No dog should have to suffer as Doobie did.  To regard his exuberant outgoing self, running full tilt across open fields and imagine this free spirit caged so saddens me at times.. How do they survive this? It really hurts bringing this to mind, does it not? Fortunately Doobie ceases to live that life. We  shall all have many more wonderful years together, as my husband and myself  continue to witness new changes, and recall past huge moments, like the day Doobie first tentatively approached a ball and took it into his mouth. Now that was a really big deal. I hope you enjoyed this, my first of many posts to come, which will appear on a weekly basis; it will be my great pleasure to communicate with you about  life as a dog trainer as your dog training assistant,  life with three labs, and above all, LIFE WITH DOGS.

Leslie Fisher PMCT CPDT-KA

Joyfully, Bridget Doobie and Talley




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4 comments

  • July 11, 2011 12:35 pmPosted 3 years ago
    Diane Garrod

    Rehabilitating a dog encompasses so many elements. As you’ve stated, play is one of those elements. What I’ve found working with aggression and high level reactivity is most of these dogs do not know how to play and once they do rehabilitation occurs much quicker. You are amazing and Doobie is reaping the benefits of his training and living with you!! Love stories like these because “LIfe With Dogs” IS a “Really Big Deal”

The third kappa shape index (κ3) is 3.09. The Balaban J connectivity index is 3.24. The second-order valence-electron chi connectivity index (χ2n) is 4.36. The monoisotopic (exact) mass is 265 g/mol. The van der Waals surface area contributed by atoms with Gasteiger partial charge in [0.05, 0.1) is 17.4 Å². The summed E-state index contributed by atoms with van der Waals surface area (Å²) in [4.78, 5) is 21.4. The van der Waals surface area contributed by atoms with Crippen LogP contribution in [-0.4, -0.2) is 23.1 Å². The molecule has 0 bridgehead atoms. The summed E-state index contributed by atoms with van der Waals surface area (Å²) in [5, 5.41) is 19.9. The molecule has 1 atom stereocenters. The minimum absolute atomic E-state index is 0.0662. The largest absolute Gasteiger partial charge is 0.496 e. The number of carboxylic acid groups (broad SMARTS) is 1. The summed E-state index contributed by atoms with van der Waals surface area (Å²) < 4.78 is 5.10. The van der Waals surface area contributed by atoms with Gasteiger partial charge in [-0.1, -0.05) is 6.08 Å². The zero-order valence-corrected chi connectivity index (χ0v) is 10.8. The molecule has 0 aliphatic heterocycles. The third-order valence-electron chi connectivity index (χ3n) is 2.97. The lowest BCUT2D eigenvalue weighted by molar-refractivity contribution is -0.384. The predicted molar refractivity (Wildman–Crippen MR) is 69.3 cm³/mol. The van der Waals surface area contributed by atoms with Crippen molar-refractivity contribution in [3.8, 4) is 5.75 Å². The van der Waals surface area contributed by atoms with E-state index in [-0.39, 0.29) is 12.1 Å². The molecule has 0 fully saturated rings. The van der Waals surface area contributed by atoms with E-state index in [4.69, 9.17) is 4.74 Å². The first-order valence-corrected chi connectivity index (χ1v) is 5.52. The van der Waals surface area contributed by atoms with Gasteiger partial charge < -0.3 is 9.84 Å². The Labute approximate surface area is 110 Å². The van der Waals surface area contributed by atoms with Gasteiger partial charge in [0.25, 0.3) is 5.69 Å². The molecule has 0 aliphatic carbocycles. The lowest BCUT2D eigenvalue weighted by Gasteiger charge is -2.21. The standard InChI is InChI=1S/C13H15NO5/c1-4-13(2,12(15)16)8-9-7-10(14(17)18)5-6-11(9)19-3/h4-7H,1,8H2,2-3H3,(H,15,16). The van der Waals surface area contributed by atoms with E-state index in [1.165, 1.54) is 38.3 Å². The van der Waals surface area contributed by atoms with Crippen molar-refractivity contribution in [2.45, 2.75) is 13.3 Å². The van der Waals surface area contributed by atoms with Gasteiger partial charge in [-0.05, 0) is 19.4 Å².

Diane

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  • July 11, 2011 2:49 pmPosted 3 years ago
    Leslie Fisher (Author)

    Thank you Diane! Of course, you know I think you are amazing as well! Yes, it really IS a big deal, lol. I am going to enjoy this.

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    July 11, 2011 8:08 pmPosted 3 years ago
    Kris Hodge

    I am a foster mom for a Cocker Rescue. In November, 2006, I received a foster, Charlene, that was 6-1/2 years old and had just gotten dumped by a puppy mill in an animal control facility that was being closed down. One of our volunteers got her out of there, along with another dog, 2 hours before they were to be put down. When I first got her home, she wouldn’t come near me and spent the first week in her crate (with the door open). I had 2 other dogs that she eventually started hanging out with, first on the dog bed, then on the couch. 2-1/2 months after getting her, I decided to keep her.

    As you said, it’s amazing to watch these dogs learn new things. In the mornings before I leave, I always give my dogs a couple of treats. My other dogs knew how to catch treats, then one day, Charlene decided that she was going to catch a treat!

    Charlene loves other dogs, especially little ones. She is still a little shy around people, but has come a long way. I now have 2 male Cockers, along with a foster. They are all younger and faster, but Charlene tries to keep up. She is now 11, so she has slowed down a little, but she is my little girl, and I’m always happy when she decides to lie on my lap or give me kisses.

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    • July 11, 2011 8:29 pmPosted 3 years ago
      Leslie Fisher

      I am so happy Charlene found her way to you, and bless you for giving Charlene another chance at life. She sounds very sweet indeed. Yes, I love to see them finding their way.